Author: Andrews, Walter C
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Andrews, Walter C
The AUTHOR, introducing the paper, apologised for inflicting on a long-suffering profession yet another method of dealing with prestressed concrete, but explained that he had been horrified at the tendency to overwhelm the subject with formulae and notations, to say nothing of fundamentally unsound assumptions, such as that of using the standard moment of inertia for a beam for calculations outside the non-linear stress strain range. As his job was to teach students, with whom he had already taken some pains to train to think for themselves, he just dared not try to teach them the
current unsound theories, and evolved the present technique as a theoretically sounder method.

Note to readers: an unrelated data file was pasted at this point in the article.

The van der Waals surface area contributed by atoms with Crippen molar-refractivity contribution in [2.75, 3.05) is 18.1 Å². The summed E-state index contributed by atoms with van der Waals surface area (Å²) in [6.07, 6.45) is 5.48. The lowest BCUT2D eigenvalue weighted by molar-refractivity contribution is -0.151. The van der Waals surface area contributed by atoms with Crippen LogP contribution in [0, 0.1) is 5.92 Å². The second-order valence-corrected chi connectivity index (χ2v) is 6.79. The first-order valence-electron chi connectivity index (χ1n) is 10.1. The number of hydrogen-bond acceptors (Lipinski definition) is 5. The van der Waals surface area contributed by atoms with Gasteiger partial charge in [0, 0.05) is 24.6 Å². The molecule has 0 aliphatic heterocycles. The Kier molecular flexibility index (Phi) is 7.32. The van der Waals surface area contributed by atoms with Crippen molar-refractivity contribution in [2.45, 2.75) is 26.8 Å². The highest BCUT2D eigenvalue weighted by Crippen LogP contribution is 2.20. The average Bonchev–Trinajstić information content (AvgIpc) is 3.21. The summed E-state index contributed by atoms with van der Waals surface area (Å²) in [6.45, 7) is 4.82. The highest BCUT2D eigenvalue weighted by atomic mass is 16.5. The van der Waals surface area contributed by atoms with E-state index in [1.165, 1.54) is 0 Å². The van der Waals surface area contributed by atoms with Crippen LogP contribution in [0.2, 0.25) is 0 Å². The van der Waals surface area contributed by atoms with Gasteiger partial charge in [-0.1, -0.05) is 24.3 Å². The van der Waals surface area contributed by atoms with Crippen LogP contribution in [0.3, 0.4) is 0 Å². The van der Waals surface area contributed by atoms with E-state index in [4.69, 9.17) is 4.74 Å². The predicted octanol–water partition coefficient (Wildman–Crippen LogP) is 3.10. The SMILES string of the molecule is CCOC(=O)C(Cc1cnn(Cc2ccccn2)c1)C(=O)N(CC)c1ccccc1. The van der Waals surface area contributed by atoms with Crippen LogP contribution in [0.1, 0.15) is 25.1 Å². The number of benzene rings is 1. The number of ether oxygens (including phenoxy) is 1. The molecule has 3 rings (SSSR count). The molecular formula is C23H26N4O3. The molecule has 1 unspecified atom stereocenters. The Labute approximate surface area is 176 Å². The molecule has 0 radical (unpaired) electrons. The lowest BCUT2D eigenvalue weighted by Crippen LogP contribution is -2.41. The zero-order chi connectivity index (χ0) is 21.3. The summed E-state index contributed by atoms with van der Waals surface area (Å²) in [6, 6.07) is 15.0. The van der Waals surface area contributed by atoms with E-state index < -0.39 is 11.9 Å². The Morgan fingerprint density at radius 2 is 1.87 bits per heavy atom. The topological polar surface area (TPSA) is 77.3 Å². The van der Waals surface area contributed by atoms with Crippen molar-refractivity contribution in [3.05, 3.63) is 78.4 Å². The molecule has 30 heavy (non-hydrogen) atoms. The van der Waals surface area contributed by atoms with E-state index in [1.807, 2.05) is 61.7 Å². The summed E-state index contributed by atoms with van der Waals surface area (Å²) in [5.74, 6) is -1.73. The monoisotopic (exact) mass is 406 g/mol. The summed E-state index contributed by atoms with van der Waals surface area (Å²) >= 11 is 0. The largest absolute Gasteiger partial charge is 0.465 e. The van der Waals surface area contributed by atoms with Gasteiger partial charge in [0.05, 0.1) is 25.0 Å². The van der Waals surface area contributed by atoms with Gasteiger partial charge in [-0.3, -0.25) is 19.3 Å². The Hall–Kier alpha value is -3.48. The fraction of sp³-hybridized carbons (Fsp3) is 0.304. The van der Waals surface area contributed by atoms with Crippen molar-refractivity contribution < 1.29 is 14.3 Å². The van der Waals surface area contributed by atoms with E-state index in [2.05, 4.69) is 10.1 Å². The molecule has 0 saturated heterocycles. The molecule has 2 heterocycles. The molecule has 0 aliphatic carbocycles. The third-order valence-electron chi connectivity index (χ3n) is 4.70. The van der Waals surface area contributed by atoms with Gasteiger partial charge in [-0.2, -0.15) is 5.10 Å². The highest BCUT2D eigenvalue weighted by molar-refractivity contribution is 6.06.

In introducing his paper, Dr. Eastwood said that there were two principal conclusions to be drawn from the tests described in the paper. The first was that the bearing power of foundations on denx inundated sand was higher than would be expected from the usually accepted theories, and the second was that the mechanism of failure was very different from that assumed in any of these theories. Hecause of this second conclusion
it would appear that any agreement between these theories and the results of experiment was quite fortuitous, and was unlikely to hold except over a narrow range of conditions.
Pull out tests have shown that the distribution of bond stress along the column is an exponential function, and that the maximum value of bond stress occurs at the loaded end of the steel before any slip takes place, the order of the maximum value being 700 lb./in.2. After initial slip, the position of maximum bond stress moves along the steel, its value remaining sensibly constant.
J.M. Hawkes and Professor R.H. Evans